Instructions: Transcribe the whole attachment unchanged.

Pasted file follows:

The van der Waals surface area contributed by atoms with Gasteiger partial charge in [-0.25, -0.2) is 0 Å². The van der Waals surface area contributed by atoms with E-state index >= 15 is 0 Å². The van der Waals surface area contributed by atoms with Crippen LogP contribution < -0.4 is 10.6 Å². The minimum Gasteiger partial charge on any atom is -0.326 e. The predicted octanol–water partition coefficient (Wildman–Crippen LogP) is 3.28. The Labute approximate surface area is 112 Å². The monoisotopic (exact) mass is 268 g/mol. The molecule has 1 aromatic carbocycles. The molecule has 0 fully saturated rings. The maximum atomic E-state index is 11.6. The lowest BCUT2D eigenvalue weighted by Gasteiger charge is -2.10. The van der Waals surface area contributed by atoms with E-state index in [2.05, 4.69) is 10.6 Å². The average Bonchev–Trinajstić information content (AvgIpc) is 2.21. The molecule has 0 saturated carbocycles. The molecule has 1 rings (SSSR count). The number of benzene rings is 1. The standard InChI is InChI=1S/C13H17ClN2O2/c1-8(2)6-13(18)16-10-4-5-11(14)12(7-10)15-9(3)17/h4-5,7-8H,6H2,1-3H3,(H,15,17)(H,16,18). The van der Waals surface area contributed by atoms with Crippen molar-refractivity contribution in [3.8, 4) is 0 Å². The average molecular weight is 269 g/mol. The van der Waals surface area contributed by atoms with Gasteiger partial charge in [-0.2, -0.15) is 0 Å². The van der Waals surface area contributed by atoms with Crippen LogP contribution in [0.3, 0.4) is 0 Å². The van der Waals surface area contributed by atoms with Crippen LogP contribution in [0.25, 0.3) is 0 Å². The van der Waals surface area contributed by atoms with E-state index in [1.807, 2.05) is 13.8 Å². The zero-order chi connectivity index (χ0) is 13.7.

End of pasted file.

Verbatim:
The van der Waals surface area contributed by atoms with Gasteiger partial charge in [-0.25, -0.2) is 0 Å². The van der Waals surface area contributed by atoms with E-state index >= 15 is 0 Å². The van der Waals surface area contributed by atoms with Crippen LogP contribution < -0.4 is 10.6 Å². The minimum Gasteiger partial charge on any atom is -0.326 e. The predicted octanol–water partition coefficient (Wildman–Crippen LogP) is 3.28. The Labute approximate surface area is 112 Å². The monoisotopic (exact) mass is 268 g/mol. The molecule has 1 aromatic carbocycles. The molecule has 0 fully saturated rings. The maximum atomic E-state index is 11.6. The lowest BCUT2D eigenvalue weighted by Gasteiger charge is -2.10. The van der Waals surface area contributed by atoms with E-state index in [2.05, 4.69) is 10.6 Å². The average Bonchev–Trinajstić information content (AvgIpc) is 2.21. The molecule has 0 saturated carbocycles. The molecule has 1 rings (SSSR count). The number of benzene rings is 1. The standard InChI is InChI=1S/C13H17ClN2O2/c1-8(2)6-13(18)16-10-4-5-11(14)12(7-10)15-9(3)17/h4-5,7-8H,6H2,1-3H3,(H,15,17)(H,16,18). The van der Waals surface area contributed by atoms with Crippen molar-refractivity contribution in [3.8, 4) is 0 Å². The average molecular weight is 269 g/mol. The van der Waals surface area contributed by atoms with Gasteiger partial charge in [-0.2, -0.15) is 0 Å². The van der Waals surface area contributed by atoms with Crippen LogP contribution in [0.3, 0.4) is 0 Å². The van der Waals surface area contributed by atoms with Crippen LogP contribution in [0.25, 0.3) is 0 Å². The van der Waals surface area contributed by atoms with E-state index in [1.807, 2.05) is 13.8 Å². The zero-order chi connectivity index (χ0) is 13.7.